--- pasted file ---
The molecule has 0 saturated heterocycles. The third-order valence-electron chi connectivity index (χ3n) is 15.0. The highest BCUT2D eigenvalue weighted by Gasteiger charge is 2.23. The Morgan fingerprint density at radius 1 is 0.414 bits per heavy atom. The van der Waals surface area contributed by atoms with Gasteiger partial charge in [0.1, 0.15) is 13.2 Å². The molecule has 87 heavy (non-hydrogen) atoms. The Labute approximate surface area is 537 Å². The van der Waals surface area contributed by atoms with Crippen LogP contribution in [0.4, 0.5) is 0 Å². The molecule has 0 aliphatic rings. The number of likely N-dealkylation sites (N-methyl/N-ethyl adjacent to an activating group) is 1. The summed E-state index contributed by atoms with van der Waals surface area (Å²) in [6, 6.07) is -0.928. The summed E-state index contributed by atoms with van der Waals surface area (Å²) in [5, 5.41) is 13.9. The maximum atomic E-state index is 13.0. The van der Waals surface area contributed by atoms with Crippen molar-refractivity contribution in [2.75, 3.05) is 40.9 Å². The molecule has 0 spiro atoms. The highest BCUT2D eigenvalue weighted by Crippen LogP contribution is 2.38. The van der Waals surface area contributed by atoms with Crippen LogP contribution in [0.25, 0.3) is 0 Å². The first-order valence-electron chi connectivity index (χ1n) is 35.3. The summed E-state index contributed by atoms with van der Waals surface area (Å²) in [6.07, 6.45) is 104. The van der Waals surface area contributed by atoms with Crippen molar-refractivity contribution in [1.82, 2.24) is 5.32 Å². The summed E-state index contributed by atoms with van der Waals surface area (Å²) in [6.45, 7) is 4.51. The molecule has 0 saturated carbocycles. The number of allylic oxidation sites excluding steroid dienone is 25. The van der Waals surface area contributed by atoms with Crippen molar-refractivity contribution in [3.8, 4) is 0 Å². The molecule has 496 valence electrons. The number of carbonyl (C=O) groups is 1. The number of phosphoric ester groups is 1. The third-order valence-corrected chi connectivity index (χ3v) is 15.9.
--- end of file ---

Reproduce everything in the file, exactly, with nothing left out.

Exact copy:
The molecule has 0 saturated heterocycles. The third-order valence-electron chi connectivity index (χ3n) is 15.0. The highest BCUT2D eigenvalue weighted by Gasteiger charge is 2.23. The Morgan fingerprint density at radius 1 is 0.414 bits per heavy atom. The van der Waals surface area contributed by atoms with Gasteiger partial charge in [0.1, 0.15) is 13.2 Å². The molecule has 87 heavy (non-hydrogen) atoms. The Labute approximate surface area is 537 Å². The van der Waals surface area contributed by atoms with Crippen LogP contribution in [0.4, 0.5) is 0 Å². The molecule has 0 aliphatic rings. The number of likely N-dealkylation sites (N-methyl/N-ethyl adjacent to an activating group) is 1. The summed E-state index contributed by atoms with van der Waals surface area (Å²) in [6, 6.07) is -0.928. The summed E-state index contributed by atoms with van der Waals surface area (Å²) in [5, 5.41) is 13.9. The maximum atomic E-state index is 13.0. The van der Waals surface area contributed by atoms with Crippen molar-refractivity contribution in [2.75, 3.05) is 40.9 Å². The molecule has 0 spiro atoms. The highest BCUT2D eigenvalue weighted by Crippen LogP contribution is 2.38. The van der Waals surface area contributed by atoms with Crippen LogP contribution in [0.25, 0.3) is 0 Å². The first-order valence-electron chi connectivity index (χ1n) is 35.3. The summed E-state index contributed by atoms with van der Waals surface area (Å²) in [6.07, 6.45) is 104. The van der Waals surface area contributed by atoms with Crippen molar-refractivity contribution in [1.82, 2.24) is 5.32 Å². The summed E-state index contributed by atoms with van der Waals surface area (Å²) in [6.45, 7) is 4.51. The molecule has 0 saturated carbocycles. The number of allylic oxidation sites excluding steroid dienone is 25. The van der Waals surface area contributed by atoms with Crippen molar-refractivity contribution in [3.8, 4) is 0 Å². The molecule has 496 valence electrons. The number of carbonyl (C=O) groups is 1. The number of phosphoric ester groups is 1. The third-order valence-corrected chi connectivity index (χ3v) is 15.9.